Fairytale Sintra


Less than 30 km away from Lisbon, hidden in woodlands, you will find the fairytale town of Sintra, with its rainbow palaces, century-old castles, exotic gardens and breathtaking sceneries. Once a sanctuary of the Portuguese royalty, this region is nowadays a UNESCO World Heritage site and one of the most visited tourist attractions of Portugal.

We visited Sintra as a day trip from Lisbon, but once we arrived there, we felt like a world apart from Portugal’s bustling capital city, as Sintra is an oasis of peace and greenness. As we knew there is a lot to see in Sintra, we arrived there around 9 a.m. and parked in a parking lot located between Pena Palace and the Moorish Castle. We visited Portugal in May, when there aren’t so many tourists, so we were sure, we will find a parking spot, but if you visit Sintra in high season, the best would be to travel by public transport as there isn’t much space for parking.

Park and Palace of Pena

From the parking lot, we headed directly to Palace of Pena, the most visited attraction of Sintra and therefore with the longest queues. When we arrived at the entrance, although it was still early and the park just opened for the public (the park opens at 9:30 and the castle at 9:45), there were already more than 40 people waiting to buy tickets. We also bought the tickets directly from the entrance and chose a combined ticket (costed €22 with discount) for Park of Pena, Moorish Castle and Monserrate Palace. As we weren’t sure on which day the weather will allow us to visit Sintra, we couldn’t buy them online, but if you want to skip the queues, especially in high season, maybe you should consider doing it (you will also have a 5% discount from the price of each attraction). If you nonetheless want to buy them directly from Sintra, go to the ticket office located at the entrance of Moorish Castle or Monserrate Palace because these are less crowded than the one from Palace of Pena.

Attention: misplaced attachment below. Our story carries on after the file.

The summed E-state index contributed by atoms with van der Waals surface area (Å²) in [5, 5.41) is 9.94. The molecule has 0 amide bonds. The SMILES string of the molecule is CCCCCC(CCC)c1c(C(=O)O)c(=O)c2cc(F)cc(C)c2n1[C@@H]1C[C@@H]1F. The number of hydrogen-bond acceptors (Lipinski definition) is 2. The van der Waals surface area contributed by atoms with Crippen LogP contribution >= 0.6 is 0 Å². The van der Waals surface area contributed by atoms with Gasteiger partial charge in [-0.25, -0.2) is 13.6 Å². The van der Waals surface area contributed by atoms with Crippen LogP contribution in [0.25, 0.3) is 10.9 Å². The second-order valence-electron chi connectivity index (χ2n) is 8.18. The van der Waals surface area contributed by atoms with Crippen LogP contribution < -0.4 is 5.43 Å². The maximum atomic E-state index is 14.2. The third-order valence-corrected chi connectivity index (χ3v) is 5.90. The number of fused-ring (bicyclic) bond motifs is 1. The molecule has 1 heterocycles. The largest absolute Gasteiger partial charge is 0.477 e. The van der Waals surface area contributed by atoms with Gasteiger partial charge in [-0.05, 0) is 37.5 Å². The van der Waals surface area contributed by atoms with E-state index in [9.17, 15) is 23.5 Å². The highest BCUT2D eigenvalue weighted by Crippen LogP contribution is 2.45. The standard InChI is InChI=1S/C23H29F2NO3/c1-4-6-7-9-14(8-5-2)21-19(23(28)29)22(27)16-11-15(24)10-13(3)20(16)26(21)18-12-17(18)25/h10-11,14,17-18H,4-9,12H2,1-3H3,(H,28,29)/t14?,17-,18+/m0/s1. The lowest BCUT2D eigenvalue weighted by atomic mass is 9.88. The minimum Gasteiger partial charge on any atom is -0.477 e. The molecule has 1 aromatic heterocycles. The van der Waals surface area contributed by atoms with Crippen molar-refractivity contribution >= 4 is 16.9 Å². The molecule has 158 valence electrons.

Pena Palace in Sintra, Portugal

Pena Palace in Sintra, Portugal

As we don’t find the interior of palaces extremely interesting, we purchased tickets only for Park of Pena, which gave us access to the gardens and yards of the palace. To get to the palace from the entrance, you have to climb an inclined pathway and you can choose either to walk or to go with a dedicated bus (for a fee) which takes you there in a couple of minutes. We chose the first option and took a lovely 15 minute walk to the palace.